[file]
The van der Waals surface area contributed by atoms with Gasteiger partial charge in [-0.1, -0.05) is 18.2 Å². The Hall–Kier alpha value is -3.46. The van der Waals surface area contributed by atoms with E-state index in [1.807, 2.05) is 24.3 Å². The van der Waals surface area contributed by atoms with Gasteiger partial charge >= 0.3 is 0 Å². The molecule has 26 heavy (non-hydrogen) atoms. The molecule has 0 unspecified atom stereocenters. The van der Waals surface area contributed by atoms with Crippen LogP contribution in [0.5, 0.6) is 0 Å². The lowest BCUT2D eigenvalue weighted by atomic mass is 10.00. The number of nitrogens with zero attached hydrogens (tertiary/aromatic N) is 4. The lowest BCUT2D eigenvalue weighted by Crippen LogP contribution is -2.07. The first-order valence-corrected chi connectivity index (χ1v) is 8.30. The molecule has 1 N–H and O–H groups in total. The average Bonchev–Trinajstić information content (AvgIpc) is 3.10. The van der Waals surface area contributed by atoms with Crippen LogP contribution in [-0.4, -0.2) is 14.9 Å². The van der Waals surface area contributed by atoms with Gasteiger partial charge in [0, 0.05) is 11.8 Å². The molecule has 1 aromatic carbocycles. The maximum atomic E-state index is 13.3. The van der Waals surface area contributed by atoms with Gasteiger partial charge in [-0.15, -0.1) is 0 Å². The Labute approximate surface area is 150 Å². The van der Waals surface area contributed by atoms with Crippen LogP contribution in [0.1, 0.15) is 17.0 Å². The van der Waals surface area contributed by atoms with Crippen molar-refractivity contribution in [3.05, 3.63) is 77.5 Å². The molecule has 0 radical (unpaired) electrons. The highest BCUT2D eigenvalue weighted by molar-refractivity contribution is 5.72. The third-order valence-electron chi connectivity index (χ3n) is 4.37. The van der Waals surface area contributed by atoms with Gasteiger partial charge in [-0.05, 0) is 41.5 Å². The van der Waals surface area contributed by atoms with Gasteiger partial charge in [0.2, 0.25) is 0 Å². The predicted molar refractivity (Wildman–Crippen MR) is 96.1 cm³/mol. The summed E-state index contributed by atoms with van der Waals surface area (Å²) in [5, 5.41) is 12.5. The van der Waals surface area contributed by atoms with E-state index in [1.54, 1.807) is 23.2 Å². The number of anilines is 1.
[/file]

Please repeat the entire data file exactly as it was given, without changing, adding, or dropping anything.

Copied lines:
The van der Waals surface area contributed by atoms with Gasteiger partial charge in [-0.1, -0.05) is 18.2 Å². The Hall–Kier alpha value is -3.46. The van der Waals surface area contributed by atoms with E-state index in [1.807, 2.05) is 24.3 Å². The van der Waals surface area contributed by atoms with Gasteiger partial charge >= 0.3 is 0 Å². The molecule has 26 heavy (non-hydrogen) atoms. The molecule has 0 unspecified atom stereocenters. The van der Waals surface area contributed by atoms with Crippen LogP contribution in [0.5, 0.6) is 0 Å². The lowest BCUT2D eigenvalue weighted by atomic mass is 10.00. The number of nitrogens with zero attached hydrogens (tertiary/aromatic N) is 4. The lowest BCUT2D eigenvalue weighted by Crippen LogP contribution is -2.07. The first-order valence-corrected chi connectivity index (χ1v) is 8.30. The molecule has 1 N–H and O–H groups in total. The average Bonchev–Trinajstić information content (AvgIpc) is 3.10. The van der Waals surface area contributed by atoms with Crippen LogP contribution in [-0.4, -0.2) is 14.9 Å². The van der Waals surface area contributed by atoms with Gasteiger partial charge in [0, 0.05) is 11.8 Å². The molecule has 1 aromatic carbocycles. The maximum atomic E-state index is 13.3. The van der Waals surface area contributed by atoms with Gasteiger partial charge in [-0.15, -0.1) is 0 Å². The Labute approximate surface area is 150 Å². The van der Waals surface area contributed by atoms with Crippen LogP contribution in [0.1, 0.15) is 17.0 Å². The van der Waals surface area contributed by atoms with Crippen molar-refractivity contribution in [3.05, 3.63) is 77.5 Å². The molecule has 0 radical (unpaired) electrons. The highest BCUT2D eigenvalue weighted by molar-refractivity contribution is 5.72. The third-order valence-electron chi connectivity index (χ3n) is 4.37. The van der Waals surface area contributed by atoms with Gasteiger partial charge in [-0.05, 0) is 41.5 Å². The van der Waals surface area contributed by atoms with Gasteiger partial charge in [0.2, 0.25) is 0 Å². The predicted molar refractivity (Wildman–Crippen MR) is 96.1 cm³/mol. The summed E-state index contributed by atoms with van der Waals surface area (Å²) in [5, 5.41) is 12.5. The van der Waals surface area contributed by atoms with E-state index in [1.54, 1.807) is 23.2 Å². The number of anilines is 1.